As Nealie Ross says: "It is not so much head knowledge as heart knowledge that makes a person successful."

All Material copyright Independent Newspapers 1999.



Daily Mail & Guardian, Johannesburg, 11 March 1999

Education's gap between fair play and rough justice

The gap between noble aims and classroom reality is nowhere more obvious than in the case of corporal punishment, writes PHILIPPA GARSON

WHEN a country's legislative and policy framework is totally at odds with the reality on the ground, sober mutterings about anarchy and "meltdown" begin.

Compared with the mayhem in some of the disintegrating, war-ravaged countries to the north, it would appear South Africa has nothing to worry about in this regard. But the gaping mismatch between our impressive democratic framework and our rough realities on the ground is cause for concern.

In our education system, examples of this yawning chasm between theory and practice are everywhere. Take the issue of corporal punishment. Most people agree -- in principle -- that corporal punishment is a barbaric practice that should be outlawed.

The reality is that many teachers, already grappling with discipline problems in their classrooms, are being overrun by unruly pupils -- or they are simply ignoring the law and administering "cuts" as usual. And who can blame them when no one has bothered to give them any training on alternative discipline measures?

I have seen this disregard for the law in several upmarket schools. And in many of the poorer schools where parents are perhaps less well-versed on the matter of their children's constitutional rights and where a culture of rough justice is often the norm, it appears to be "bend-over" business as usual.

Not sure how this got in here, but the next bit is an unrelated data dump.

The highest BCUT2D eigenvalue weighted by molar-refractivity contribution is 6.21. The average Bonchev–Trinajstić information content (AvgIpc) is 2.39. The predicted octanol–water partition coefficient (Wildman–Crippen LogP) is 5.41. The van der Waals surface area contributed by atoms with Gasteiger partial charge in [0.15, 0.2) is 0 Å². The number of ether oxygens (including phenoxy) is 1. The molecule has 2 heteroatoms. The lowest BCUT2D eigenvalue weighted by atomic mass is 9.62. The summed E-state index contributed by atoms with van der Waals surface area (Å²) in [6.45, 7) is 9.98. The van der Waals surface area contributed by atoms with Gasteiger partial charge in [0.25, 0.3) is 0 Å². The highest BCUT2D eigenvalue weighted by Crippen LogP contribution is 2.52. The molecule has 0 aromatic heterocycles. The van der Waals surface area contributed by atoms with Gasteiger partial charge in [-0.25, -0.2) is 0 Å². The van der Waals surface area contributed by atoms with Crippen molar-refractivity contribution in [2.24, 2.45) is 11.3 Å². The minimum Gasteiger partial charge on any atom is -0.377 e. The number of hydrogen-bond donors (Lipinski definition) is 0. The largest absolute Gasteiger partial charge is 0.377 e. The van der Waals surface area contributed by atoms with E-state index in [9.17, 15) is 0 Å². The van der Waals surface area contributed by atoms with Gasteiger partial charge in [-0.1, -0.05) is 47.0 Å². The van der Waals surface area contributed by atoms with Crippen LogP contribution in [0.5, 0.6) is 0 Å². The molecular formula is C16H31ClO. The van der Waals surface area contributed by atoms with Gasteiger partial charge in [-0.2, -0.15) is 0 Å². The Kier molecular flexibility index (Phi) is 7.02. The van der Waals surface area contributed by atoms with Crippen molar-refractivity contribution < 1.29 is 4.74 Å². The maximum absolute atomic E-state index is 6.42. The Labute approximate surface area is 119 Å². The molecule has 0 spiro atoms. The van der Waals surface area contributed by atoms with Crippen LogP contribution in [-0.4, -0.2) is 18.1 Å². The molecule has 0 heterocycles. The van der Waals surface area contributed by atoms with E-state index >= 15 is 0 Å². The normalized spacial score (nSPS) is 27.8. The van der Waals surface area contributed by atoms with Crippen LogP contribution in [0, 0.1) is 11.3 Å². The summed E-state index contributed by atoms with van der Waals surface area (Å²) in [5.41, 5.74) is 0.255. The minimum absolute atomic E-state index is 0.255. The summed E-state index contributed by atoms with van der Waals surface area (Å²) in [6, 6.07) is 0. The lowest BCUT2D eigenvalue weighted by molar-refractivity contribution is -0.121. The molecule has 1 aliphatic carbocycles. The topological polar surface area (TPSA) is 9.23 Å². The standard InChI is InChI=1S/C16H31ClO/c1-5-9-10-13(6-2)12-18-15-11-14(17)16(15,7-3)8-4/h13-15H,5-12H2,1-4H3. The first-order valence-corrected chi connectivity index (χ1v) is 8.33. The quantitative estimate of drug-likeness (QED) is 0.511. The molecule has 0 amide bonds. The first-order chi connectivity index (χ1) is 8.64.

When new KwaZulu-Natal MEC for Education Eileen kaNkosi Shandu expresses the desire to bring back corporal punishment -- and even gives the principal at her child's school the go-ahead to "klap [slap]" him, in blatant contravention of the law - she's on to something.

Much like vote-seeking politicians who make stirring speeches about bringing back the death penalty, KaNkosi Shandu is merely capitalising on the mood on the ground.

Of course teacher training takes a lot of time and money, but until teachers are given something to hold on to - a workshop or two would be a start -- and given some guidelines on other discipline measures like detentions and school-cleaning exercises (more constructive measures would be too much to ask for at this point), the government has only itself to blame for the embarrassing disregard for its laws.

Another glaring example of this inability to read the mood on the ground and react with the necessary back-up is the Department of Education's declared intention to introduce grade seven as well as grade three in the new curriculum next year. Clearly the political benefits of being able to add "grade seven" to the list of "educational achievements" by 2000 far outweigh the real damage this short-sighted decision will do to our already poorly trained teachers.

Since curriculum implementation is a provincial competence, the provinces could have used their relative autonomy in this regard and thrown up their hands and said "no".